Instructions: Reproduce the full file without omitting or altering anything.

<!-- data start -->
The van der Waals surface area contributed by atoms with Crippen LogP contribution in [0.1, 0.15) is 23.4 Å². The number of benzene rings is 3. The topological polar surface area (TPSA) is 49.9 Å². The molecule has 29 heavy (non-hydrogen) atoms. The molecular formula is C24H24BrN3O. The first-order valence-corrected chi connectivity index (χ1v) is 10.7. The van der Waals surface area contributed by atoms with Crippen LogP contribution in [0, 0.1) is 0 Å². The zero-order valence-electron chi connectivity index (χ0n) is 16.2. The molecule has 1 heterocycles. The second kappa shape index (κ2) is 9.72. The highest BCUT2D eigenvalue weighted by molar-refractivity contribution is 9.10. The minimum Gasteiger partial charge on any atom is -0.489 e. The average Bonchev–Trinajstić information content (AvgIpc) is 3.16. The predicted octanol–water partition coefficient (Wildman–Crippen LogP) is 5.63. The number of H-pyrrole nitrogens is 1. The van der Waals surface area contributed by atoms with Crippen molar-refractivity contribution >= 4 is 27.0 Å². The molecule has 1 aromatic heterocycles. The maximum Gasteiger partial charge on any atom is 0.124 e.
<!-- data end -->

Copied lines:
The van der Waals surface area contributed by atoms with Crippen LogP contribution in [0.1, 0.15) is 23.4 Å². The number of benzene rings is 3. The topological polar surface area (TPSA) is 49.9 Å². The molecule has 29 heavy (non-hydrogen) atoms. The molecular formula is C24H24BrN3O. The first-order valence-corrected chi connectivity index (χ1v) is 10.7. The van der Waals surface area contributed by atoms with Crippen LogP contribution in [0, 0.1) is 0 Å². The zero-order valence-electron chi connectivity index (χ0n) is 16.2. The molecule has 1 heterocycles. The second kappa shape index (κ2) is 9.72. The highest BCUT2D eigenvalue weighted by molar-refractivity contribution is 9.10. The minimum Gasteiger partial charge on any atom is -0.489 e. The average Bonchev–Trinajstić information content (AvgIpc) is 3.16. The predicted octanol–water partition coefficient (Wildman–Crippen LogP) is 5.63. The number of H-pyrrole nitrogens is 1. The van der Waals surface area contributed by atoms with Crippen molar-refractivity contribution >= 4 is 27.0 Å². The molecule has 1 aromatic heterocycles. The maximum Gasteiger partial charge on any atom is 0.124 e.